Academic journal article
By Jones, Ray C.
Brigham Young University Law Review , Vol. 2002, No. 2
When the North American Free Trade Agreement ("NAFTA" or "Agreement") celebrated its five-year anniversary in 1999, all of the trade statistics compiled at the time suggested that the NAFTA was an unparalleled success. For example, from 1994 to 1999, Canada's trade with the United States rose 80%, while its trade with Mexico doubled.1 By 1998, "the total three-way trade among Canada, Mexico, and the United States reached approximately $752 billion, with Canada-U.S. and Canada-Mexico trade accounting for $484 billion."2 Also, from 1993 to 1999, foreign direct investment in Canada rose 54% to $218 billion, of which about 68% came from NAFTA countries.3 Despite the glowing reviews about the increase in trade and investment among NAFTA countries, the Agreement has come under rising criticism, in particular for the Chapter 11 investor-to-state dispute resolution regime.
In fact, Chapter 11 proceedings have resulted in broader interpretations and far wider applications of the statutory framework than many of the NAFTA's drafters envisioned.4 However, given NAFTA's lofty objectives and purposes, it is not surprising that Chapter 11 has been interpreted broadly.5
The strongest critics of Chapter 11 claim that the NAFTA countries have risked their national sovereignty and their ability to freely engage in democratic law-making processes without the fear of having to compensate foreign investors for every regulation that negatively affects them. These critics claim that Chapter 11 has become a "sword" for investors, allowing them to attack the NAFTA countries, rather than the "shield" it was intended to be. This Comment will show that the Chapter 11 dispute resolution regime is indeed a "shield" necessary to protect foreign investors, while at the same time containing the potential to become an offensive "sword" to be used against the NAFTA countries. This Comment will also recommend possible solutions and demonstrate that by making appropriate amendments to Chapter 11, foreign investors will still be afforded a viable forum in which to address grievances with their host nations, and the NAFTA countries will be able to better protect their vital interests.
Part II reviews the historical background of Chapter 11 dispute resolution as well as its substantive and procedural structures. Part III considers key case studies forming the foundation of many of the various issues and points of contention among NAFTA's critics and proponents. Part IV specifically outlines some of the most contentious points regarding Chapter 11 dispute resolution and considers whether the most common criticisms of Chapter 11 are warranted. For the sake of brevity, this discussion focuses only on issues related to sovereignty, constitutional questions, statutory definitions and the environment. Part IV also recommends several ways to improve upon the Chapter 11 dispute resolution regime. Finally, Part V concludes that the Chapter 11 regime can be improved by providing more openness in the arbitral process, clearer statutory definitions, and improved procedural safeguards.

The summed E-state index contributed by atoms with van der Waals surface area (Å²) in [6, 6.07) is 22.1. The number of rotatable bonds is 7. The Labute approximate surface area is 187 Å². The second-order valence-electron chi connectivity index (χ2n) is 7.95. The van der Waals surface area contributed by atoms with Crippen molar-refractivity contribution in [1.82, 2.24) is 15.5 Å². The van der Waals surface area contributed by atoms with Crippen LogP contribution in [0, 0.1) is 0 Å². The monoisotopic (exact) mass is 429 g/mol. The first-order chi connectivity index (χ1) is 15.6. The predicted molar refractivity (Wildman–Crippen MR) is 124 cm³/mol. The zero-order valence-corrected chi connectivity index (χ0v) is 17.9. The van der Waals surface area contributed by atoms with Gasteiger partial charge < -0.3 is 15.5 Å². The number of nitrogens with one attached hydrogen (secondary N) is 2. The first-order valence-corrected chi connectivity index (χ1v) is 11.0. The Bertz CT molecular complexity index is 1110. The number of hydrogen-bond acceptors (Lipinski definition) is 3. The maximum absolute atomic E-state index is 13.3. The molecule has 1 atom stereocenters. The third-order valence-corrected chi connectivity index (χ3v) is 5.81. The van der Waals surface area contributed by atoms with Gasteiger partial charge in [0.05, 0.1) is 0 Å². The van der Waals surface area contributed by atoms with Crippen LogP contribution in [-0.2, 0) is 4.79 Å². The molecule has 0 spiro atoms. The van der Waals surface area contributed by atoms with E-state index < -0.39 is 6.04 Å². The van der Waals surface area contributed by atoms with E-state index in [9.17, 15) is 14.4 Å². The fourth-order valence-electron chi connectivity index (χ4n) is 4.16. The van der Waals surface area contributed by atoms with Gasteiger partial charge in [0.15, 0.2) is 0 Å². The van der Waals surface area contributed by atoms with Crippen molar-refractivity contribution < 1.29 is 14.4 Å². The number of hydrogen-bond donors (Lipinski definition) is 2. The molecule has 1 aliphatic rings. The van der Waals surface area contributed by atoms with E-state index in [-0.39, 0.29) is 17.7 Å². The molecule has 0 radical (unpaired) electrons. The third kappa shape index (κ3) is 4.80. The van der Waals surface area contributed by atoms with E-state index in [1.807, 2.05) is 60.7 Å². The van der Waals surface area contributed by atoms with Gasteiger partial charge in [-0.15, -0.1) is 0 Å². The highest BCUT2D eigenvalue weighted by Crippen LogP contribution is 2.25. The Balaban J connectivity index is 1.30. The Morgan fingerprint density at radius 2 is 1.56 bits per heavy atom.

II. FOUNDATIONS OF CHAPTER 11 INVESTOR-TO-STATE
A. Historical Underpinnings
Throughout the eighteenth and nineteenth centuries, colonial powers usually resolved disputes in foreign investment matters by imposing their will upon their subjected colonies either by implied or actual force. This inequitable method of resolving foreign investment problems has been referred to as "gun-boat diplomacy."6 Surprisingly, it was not until the 1950s that the United Nations ("UN") Charter outlawed the use of force in settling foreign investment disputes.7
Prior to the enactment of the UN Charter, disputes were commonly waged between states because private investors lacked standing under international law. …